In June of this year, the CFTC announced a new Environmental Fraud Task Force in its Division of Enforcement, and also requested whistleblower tips related to fraud or manipulation in the carbon markets. The Task Force will focus on addressing fraud related to purported environmental benefits of carbon credits and material misrepresentations regarding ESG products or strategies. Importantly, the CFTC noted that the Task Force will examine conduct in the spot and derivatives markets.

The whistleblower publication gave additional indication as to the Enforcement Division’s focus. Specifically, the alert requested tips related to manipulative and wash trading in carbon futures contracts; ghost or illusory credits in the spot markets; double counting carbon credits; manipulation of tokenized carbon credits; and fraudulent statements relating to quality, quantity, additionality, project type, methodology, environmental benefits, duration, and the buffer pool.

Why is the CFTC focused on carbon markets?

CFTC Commissioner Christy Goldsmith-Romero recently spoke at length about the importance of voluntary carbon markets and the need to manage climate and carbon-related risks through derivatives markets. Despite the importance of these markets, though, Romero also noted that the growth of voluntary carbon markets has stalled recently, perhaps due to concerns over a lack of transparency and trust.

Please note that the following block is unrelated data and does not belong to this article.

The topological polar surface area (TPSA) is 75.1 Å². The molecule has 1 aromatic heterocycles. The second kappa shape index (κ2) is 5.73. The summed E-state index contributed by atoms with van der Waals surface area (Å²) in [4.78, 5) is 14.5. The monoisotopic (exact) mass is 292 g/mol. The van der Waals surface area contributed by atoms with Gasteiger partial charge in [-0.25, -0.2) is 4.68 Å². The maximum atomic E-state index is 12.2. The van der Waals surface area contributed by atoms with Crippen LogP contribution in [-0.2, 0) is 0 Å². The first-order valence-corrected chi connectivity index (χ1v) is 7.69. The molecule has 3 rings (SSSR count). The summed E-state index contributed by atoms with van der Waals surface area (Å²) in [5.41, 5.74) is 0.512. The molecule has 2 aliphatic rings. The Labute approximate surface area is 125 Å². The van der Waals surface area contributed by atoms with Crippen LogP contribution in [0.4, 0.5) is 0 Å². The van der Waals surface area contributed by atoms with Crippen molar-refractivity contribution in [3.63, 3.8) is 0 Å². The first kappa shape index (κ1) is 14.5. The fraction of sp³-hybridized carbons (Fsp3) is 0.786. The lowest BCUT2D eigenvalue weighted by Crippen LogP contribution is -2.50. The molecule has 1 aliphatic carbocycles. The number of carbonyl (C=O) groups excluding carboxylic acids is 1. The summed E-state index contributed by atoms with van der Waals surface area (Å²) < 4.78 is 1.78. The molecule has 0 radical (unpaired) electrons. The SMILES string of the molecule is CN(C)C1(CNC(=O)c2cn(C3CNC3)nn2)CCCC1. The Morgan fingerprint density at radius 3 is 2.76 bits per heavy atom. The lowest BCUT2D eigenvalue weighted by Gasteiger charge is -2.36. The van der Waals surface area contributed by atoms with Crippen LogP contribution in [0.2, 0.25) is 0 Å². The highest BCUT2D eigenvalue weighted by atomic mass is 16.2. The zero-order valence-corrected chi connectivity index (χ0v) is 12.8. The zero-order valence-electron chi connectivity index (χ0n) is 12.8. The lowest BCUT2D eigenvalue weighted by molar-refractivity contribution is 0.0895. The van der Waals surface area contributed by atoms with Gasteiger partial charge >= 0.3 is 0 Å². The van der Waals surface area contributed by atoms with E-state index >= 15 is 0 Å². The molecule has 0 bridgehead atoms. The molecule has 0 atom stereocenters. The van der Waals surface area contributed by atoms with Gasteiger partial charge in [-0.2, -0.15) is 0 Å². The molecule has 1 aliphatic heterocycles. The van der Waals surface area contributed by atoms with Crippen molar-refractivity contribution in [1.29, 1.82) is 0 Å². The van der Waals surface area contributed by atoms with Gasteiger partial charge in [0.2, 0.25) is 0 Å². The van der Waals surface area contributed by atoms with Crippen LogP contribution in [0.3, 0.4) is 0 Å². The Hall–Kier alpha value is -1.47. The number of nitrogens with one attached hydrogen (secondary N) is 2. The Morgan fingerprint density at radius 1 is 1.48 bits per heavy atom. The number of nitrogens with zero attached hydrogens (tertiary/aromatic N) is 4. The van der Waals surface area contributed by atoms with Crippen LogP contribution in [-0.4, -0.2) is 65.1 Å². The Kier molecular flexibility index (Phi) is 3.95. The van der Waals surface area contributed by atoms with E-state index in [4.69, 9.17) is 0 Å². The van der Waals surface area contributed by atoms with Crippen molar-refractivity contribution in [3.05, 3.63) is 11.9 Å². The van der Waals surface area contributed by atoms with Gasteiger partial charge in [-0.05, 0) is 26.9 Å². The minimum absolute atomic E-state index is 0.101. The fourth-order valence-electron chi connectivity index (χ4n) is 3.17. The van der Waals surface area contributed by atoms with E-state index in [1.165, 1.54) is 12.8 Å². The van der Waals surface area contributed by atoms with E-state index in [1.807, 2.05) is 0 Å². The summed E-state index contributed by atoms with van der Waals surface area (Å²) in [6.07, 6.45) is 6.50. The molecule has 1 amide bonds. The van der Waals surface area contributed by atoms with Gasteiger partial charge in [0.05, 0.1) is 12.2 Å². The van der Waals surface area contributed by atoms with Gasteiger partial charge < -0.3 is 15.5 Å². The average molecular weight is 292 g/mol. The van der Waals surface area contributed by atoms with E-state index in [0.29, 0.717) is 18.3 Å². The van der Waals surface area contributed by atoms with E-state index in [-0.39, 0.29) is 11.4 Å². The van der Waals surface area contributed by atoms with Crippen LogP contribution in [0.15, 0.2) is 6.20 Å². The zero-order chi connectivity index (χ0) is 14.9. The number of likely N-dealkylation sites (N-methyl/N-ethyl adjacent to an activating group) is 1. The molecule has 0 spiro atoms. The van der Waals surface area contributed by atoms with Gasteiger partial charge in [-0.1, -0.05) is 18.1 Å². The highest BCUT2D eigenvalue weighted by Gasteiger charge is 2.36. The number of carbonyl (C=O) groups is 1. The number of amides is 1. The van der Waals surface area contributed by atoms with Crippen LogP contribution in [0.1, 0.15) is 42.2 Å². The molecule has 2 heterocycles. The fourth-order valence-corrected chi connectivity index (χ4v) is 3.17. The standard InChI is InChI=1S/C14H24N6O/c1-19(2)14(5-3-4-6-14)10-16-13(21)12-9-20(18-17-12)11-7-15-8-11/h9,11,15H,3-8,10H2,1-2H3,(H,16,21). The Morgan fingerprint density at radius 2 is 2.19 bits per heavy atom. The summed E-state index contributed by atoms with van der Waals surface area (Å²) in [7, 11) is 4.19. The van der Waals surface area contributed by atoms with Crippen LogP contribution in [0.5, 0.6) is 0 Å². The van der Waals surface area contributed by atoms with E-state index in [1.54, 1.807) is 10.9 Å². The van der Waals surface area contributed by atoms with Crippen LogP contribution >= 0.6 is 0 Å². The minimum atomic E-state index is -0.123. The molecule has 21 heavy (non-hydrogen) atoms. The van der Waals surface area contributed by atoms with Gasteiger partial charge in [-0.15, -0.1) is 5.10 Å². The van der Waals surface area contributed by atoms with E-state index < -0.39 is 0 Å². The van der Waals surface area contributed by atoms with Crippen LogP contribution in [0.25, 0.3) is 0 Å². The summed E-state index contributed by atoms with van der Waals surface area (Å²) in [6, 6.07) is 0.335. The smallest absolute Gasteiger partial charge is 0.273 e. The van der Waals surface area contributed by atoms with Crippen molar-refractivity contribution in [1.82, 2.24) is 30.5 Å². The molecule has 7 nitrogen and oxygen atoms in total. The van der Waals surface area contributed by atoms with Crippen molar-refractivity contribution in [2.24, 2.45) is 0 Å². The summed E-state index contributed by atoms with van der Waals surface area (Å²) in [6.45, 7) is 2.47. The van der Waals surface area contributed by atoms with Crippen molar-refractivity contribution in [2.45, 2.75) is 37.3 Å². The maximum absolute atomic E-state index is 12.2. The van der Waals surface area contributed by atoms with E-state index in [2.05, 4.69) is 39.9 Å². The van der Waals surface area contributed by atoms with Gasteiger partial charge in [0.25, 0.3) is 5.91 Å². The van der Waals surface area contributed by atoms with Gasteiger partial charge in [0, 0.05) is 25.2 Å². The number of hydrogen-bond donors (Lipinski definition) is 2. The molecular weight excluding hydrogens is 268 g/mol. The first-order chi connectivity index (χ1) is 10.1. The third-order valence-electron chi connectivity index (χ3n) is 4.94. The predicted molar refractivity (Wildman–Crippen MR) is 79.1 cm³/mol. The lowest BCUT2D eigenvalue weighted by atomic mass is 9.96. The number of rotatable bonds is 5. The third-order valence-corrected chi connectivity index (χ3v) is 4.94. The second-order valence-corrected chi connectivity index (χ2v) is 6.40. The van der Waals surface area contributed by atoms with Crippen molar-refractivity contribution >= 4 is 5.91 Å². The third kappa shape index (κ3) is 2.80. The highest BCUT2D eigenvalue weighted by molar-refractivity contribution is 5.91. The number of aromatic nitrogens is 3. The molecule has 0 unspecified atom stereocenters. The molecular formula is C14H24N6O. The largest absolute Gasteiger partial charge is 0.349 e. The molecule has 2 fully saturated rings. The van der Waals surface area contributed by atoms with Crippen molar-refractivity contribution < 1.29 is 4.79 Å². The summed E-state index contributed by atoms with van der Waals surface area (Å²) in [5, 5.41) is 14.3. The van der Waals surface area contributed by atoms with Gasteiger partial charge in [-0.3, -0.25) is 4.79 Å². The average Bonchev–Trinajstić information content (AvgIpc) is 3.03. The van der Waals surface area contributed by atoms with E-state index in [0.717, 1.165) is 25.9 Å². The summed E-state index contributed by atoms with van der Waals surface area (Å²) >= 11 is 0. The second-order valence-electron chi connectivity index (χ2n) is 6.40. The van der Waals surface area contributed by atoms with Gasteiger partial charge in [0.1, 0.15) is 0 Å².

The CFTC is responsible for ensuring the integrity and resilience of derivatives markets, and it can only do so for carbon market derivatives if there is faith in the deliverable products and underlying markets. Therefore, fostering trust and transparency in the underlying markets may lead to increased liquidity and resiliency in the derivatives markets.

Why is the CFTC approaching this through enforcement?

The CFTC can issue regulations governing derivatives products, but only has anti-fraud and anti-manipulation authority over the physical markets. As a result, the Commission cannot promulgate regulations related to spot or physical transactions involving carbon credits, but it can “regulate these markets by enforcement” as a means of ensuring the reliability and integrity of the products underlying derivatives contracts.


The CFTC is clearly focused on this area and will likely begin bringing enforcement actions against wrongdoing in physical and financial transactions. It is therefore imperative that market participants create compliance programs designed specifically for their activities related to voluntary carbon trading, and conduct due diligence on all carbon-related transactions.

A lack of transparency through consistent, comparable data with an agreed-upon taxonomy can present challenges to proper functioning of markets, including price discovery.